He looked closely at the things that were now haphazardly strewn on the floor. There were books, quite a lot of books, various issues of the prayer book, differently published hymn books, even sheets of order of service for this or that single event.


What is this stuff?” he couldn’t help asking.

Reverend,” she said in the most feeble voice imaginable so that even when he struggled he could only catch the odd syllable, “I was a child and my ma obliged me to go to church. Every week on Sundays. Twice most weeks. And I collected souvenirs. When I was little, you see, and on to growing older. One of everything new. You know … you can see… and spoons. I collected spoons. Lots of spoons from garden fetes and afternoon teas. And plates. Nice shiny plates… and even last month...”

It had been a marathon speech, and she was exhausted by having to make it.

They’re only things,” he told her in the kind of voice that would even have seduced a squirrel, “the Lord isn’t over bothered about things.”

The eyes fluttered, which was as close as they got to reopening. “But I am,” she whispered, “it takes great evil to rob a church...”

I forgive you,” he told her, quite firmly, sure he was right to say it.

I want you to take them … back,” she whispered, “to the church … then they’re not stolen any more if you take them back… will you do that for me?”

Of course,” he said, speaking as quietly as she was.

Then I will be forgiven … say that I’ll be forgiven?” Her voice had become so feeble that he was hard pressed to pick up a single word, but he nodded anyway.

If there is anything for me to forgive, then I forgive you,” he whispered.

She sighed and smiled, a yellow-toothed little glimmer of a smile as the life went out of her and her eyes closed for one last flickering moment.

Speed you well, and safely,” he whispered, “and may your meeting with our master be joyous...”

I’ve got your prescription, granny!” called the voice of her grandson, breaking into the sombre silence of the room.

He lumbered in, carrying a paper bag. “They say you’ll have to go back tomorrow for one of the things because they’re out of stock.”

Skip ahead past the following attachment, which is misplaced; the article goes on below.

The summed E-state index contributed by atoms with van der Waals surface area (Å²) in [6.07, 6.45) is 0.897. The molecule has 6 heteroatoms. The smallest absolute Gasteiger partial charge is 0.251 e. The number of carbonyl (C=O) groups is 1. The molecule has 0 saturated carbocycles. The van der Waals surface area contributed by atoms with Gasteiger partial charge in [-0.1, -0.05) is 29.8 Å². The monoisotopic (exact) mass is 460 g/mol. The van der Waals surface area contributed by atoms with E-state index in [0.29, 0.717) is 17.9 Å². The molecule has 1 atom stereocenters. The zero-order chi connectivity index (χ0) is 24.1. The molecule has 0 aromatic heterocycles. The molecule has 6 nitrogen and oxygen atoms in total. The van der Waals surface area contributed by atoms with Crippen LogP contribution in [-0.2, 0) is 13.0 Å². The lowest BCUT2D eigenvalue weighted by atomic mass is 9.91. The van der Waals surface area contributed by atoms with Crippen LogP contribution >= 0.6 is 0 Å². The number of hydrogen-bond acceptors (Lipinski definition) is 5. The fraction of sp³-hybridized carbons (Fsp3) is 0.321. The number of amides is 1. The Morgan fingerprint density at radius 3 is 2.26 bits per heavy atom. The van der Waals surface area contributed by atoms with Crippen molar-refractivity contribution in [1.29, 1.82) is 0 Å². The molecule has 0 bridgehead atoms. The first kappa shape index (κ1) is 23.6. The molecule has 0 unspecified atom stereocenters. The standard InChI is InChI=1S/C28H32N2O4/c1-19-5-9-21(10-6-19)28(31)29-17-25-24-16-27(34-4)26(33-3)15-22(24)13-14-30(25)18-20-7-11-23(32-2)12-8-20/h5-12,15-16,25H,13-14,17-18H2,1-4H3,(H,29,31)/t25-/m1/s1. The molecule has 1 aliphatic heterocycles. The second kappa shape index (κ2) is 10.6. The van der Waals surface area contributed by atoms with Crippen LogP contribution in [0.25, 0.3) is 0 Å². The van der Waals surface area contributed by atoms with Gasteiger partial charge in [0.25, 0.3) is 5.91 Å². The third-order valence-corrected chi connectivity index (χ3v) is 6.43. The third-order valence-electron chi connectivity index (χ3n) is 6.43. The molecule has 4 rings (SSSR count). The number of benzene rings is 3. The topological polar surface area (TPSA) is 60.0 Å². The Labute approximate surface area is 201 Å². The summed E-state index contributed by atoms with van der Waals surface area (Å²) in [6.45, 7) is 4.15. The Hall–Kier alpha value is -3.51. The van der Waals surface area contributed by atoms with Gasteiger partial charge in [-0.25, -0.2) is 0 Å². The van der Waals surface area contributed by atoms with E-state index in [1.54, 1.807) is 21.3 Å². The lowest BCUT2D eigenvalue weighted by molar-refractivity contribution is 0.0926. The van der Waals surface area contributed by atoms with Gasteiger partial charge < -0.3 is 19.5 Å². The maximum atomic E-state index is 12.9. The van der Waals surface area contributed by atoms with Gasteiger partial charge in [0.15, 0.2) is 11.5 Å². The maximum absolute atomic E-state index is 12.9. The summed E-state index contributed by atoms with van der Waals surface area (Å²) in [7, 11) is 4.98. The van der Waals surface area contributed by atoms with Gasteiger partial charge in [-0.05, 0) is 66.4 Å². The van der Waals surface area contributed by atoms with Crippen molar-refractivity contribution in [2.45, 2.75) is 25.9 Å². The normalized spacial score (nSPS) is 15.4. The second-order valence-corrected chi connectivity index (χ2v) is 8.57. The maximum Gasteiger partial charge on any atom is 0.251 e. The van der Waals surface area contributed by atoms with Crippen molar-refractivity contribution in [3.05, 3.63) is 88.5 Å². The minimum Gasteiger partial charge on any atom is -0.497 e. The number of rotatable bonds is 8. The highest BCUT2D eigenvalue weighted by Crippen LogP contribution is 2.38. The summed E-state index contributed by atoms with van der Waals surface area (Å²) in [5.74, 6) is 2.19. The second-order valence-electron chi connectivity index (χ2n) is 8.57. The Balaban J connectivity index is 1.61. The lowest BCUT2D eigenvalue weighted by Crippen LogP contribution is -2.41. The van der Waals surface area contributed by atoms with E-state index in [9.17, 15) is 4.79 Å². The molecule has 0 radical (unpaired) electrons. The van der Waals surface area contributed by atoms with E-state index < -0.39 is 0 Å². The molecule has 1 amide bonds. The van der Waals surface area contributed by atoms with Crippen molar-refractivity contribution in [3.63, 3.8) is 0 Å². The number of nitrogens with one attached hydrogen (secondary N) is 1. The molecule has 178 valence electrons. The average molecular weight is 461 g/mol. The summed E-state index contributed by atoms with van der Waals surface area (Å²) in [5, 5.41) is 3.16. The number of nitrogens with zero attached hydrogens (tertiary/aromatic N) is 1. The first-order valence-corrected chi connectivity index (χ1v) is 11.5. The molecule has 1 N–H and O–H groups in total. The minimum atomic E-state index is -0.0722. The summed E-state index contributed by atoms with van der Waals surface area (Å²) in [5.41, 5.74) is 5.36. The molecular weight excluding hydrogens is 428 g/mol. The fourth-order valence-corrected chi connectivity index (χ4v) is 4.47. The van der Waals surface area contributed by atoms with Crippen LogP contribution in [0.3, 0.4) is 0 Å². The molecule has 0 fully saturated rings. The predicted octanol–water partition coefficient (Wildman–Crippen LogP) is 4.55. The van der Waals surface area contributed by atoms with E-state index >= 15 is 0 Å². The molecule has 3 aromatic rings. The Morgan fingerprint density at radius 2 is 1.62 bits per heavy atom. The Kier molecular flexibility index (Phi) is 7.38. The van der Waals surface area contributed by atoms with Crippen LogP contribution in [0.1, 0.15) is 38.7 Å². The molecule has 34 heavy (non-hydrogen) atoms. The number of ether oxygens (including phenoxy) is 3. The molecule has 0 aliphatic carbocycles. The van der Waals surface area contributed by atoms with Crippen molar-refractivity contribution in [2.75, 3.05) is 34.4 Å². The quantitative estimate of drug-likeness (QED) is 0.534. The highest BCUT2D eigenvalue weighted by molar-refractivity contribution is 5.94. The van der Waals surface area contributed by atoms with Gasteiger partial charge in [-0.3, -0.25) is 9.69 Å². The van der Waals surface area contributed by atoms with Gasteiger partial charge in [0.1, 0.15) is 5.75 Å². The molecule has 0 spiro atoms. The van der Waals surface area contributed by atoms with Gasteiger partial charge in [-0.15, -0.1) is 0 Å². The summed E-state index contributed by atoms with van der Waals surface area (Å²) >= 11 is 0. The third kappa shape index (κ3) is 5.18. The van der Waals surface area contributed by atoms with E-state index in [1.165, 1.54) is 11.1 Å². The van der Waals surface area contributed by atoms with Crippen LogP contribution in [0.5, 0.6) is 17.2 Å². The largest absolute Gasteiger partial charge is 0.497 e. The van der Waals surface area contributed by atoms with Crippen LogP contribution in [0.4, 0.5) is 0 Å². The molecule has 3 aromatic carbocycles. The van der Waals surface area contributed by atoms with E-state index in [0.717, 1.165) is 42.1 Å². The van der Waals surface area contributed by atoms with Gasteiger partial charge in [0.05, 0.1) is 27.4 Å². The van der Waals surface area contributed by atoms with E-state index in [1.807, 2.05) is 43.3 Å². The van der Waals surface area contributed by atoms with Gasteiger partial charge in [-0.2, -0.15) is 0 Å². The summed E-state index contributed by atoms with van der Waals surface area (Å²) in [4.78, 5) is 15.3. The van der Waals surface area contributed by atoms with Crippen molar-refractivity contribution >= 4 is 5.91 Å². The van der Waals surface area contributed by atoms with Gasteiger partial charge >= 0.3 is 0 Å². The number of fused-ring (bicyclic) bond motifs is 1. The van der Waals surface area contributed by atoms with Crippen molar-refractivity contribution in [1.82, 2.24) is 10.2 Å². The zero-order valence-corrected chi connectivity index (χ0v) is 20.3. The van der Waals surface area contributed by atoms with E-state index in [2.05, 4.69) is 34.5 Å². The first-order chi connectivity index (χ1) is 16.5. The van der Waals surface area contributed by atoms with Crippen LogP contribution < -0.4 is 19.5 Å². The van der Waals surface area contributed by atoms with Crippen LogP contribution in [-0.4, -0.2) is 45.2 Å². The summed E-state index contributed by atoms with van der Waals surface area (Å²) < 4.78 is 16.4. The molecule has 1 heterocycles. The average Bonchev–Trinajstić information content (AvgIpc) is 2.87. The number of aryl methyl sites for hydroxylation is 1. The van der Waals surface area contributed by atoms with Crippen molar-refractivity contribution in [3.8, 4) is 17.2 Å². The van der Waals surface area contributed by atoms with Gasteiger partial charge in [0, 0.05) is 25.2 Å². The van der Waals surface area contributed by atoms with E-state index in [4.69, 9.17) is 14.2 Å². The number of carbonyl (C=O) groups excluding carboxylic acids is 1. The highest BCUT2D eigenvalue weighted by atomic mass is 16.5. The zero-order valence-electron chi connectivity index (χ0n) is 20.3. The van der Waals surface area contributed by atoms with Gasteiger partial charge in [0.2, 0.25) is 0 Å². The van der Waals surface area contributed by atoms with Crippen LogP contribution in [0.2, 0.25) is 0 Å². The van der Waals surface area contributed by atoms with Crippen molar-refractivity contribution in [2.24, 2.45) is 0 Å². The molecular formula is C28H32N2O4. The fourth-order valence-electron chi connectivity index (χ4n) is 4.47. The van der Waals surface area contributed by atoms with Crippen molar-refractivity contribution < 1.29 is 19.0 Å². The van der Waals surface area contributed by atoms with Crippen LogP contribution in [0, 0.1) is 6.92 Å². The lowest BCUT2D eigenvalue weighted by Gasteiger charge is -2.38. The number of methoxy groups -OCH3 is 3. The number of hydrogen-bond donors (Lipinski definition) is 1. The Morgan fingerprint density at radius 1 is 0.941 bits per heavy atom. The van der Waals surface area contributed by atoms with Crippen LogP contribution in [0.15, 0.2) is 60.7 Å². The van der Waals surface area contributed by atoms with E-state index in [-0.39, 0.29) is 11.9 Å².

Then he looked at her, and sighed.

I guess it will be too late,” he said, sadly, “poor old granny Bernie. But she got her treasures off her chest, then? He pointed to the debris that had fallen out of the cupboard. “You’ll be taking them, vicar? She wanted you to take them...”

He smiled at the man. The deceased’s grandson, yet probably older than him.

I’ll get them back to the church where they belong,” he confirmed, “you’ll need to get the doctor to look at her, You know, make sure...”

Yes.” He frowned. “Did she say anything? About me. For instance?”

She hadn’t, but Jeremiah knew that sometimes a little white lie can do more good than a thousand truths.

She said how you helped her when she most needed it,” he said.

Bernie’s grandson smiles broadly.

That’s her very voice,” he said, “saying that! Thank you, vicar. I wasn’t here when she, you know, when she … went … but you were, so it’s okay, isn’t it?”

Yes,” he replied, and picked up a crumpled and folded sheet of paper that had fallen from the cupboard.

CONFIRMATION OF BERNADETTE ELSE, 1937”, it read in faded print along the top.

Keep this,” he said, “it might be precious.”

© Peter Rogerson, 17.09.20

© 2020 Peter Rogerson

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Added on September 17, 2020
Last Updated on September 17, 2020
Tags: dying woman, aged, collection, theft



Peter Rogerson
Peter Rogerson

Forest Town, Nottinghamshire, United Kingdom

I am 77 years old, but as a single dad with four children that I had sole responsibility for I found myself driving insanity away by writing. At first it was short stories (all lost now, unfortunately.. more..